L’empietà delusa, an Oratorio for the solemn triduum to be celebrated in the Chapel of the Almo Collegio Ghislieri in Pavia in 1713 for the sanctification of the most glorious and holy Pontiff Pius V, founder of that college, music by Signor Don Giovanni Antonio Costa, Chaplain of His Imperial and Catholic Majesty, Maestro di Cappella at Pavia Cathedral and Philharmonic Academician.
Besides these three, there is also the Mass for 8 voices in two choirs and organ, composed by Giovanni Giorgi (died in 1762), director of music at the Lateran Basilica, commissioned by John V, king of Portugal (1689-1750), and performed for the feast of St. Pius V in 1724 in the Roman Basilica of St. Mary Major.
The music of the first two oratorios has been lost; that of the third remains, written by the priest Giovanni Antonio Costa, composer and singer born in Pavia around 1660 and died in 1735, based on the text of the priest Carlo Giuseppe Cornacchia from Casale Monferrato, a member of the Accademia degli Affidati in Pavia.
The full score of the oratorio L’empietà delusa includes a string orchestra, the organ and six characters: the Church and the Impiety, two sopranos; Christ and the Text, two altos; St. Pius V, tenor; the Devil, bass. In about an hour and half of music
It seems to perform like a modern TV drama, where a truth is hidden behind completely imaginary facts: the truth is the struggle between good and evil, the drama lies in the will of the evil one to poison the feet of the crucifix placed on the St. Pius V’s table to get rid, according to the devil, of a person who is very inconvenient to him,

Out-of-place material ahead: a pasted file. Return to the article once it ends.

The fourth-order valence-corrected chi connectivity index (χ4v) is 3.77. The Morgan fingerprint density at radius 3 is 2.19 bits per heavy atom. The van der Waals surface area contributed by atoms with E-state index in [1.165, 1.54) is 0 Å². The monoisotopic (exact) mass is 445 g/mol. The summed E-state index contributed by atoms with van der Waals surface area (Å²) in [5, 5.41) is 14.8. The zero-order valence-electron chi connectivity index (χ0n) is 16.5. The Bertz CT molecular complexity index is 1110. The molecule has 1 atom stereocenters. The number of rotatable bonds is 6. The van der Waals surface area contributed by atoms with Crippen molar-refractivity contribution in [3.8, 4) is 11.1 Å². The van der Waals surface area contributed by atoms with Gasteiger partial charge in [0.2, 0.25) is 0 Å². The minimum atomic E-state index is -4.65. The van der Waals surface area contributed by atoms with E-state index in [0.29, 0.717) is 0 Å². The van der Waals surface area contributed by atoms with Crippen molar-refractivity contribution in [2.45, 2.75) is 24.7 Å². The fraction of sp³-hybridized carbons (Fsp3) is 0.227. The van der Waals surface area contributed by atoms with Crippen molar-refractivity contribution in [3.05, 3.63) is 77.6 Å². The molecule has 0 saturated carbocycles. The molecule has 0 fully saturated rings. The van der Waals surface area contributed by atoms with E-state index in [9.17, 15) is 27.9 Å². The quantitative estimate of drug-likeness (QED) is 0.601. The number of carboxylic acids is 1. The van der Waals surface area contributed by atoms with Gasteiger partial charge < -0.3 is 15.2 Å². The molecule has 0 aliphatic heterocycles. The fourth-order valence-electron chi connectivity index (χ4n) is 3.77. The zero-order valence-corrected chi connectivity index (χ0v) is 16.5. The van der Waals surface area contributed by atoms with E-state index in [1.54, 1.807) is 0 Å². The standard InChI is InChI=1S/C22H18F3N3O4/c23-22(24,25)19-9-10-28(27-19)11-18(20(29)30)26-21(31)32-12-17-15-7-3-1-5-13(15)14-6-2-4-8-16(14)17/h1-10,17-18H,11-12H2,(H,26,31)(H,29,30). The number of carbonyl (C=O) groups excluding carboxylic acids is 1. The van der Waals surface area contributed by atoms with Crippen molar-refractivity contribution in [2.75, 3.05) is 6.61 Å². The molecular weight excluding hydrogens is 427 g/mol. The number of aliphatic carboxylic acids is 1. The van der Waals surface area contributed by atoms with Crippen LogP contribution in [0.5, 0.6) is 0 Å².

as Msgr. Fernando Charrier, bishop of Alessandria, wrote about it in 2004, on the occasion of the first modern performance of the oratorio.
Listening of this sacred representation is “an opportunity to revive the memory of this great Pontiff and to reflect on the rich heritage of examples and teachings that he left us, which are also more valid than ever for the Christians of our time.”
 C. Sartori, I libretti italiani a stampa dalle origini al 1800, Bertola & Locatelli 1990, p. 131, our translation.
 D. Arnold & E. Arnold, The Oratorio in Venice, Royal Musical Association, London 1986, p. 23.
 John Paul II, Message on the occasion of the Jubilee celebrations for the 5th centenary of the birth of St Pius V, May 1, 2004.
Massimo Scapin, an Italian conductor of both opera and the symphonic repertoire, composer, and pianist, holds degrees in piano and choral conducting from the State Conservatory of Music in Perugia, in orchestral conducting and composition from the National College of Music in London, and in religious science (magna cum laude) from the Pontifical Lateran University. Massimo appeared as guest conductor and pianist in Europe, Japan, Kazakhstan, Korea, and the United States. He was also a Vatican Radio commentator and entertainer. He currently serves as Director of Liturgical Music at St. John Cantius Church in Chicago.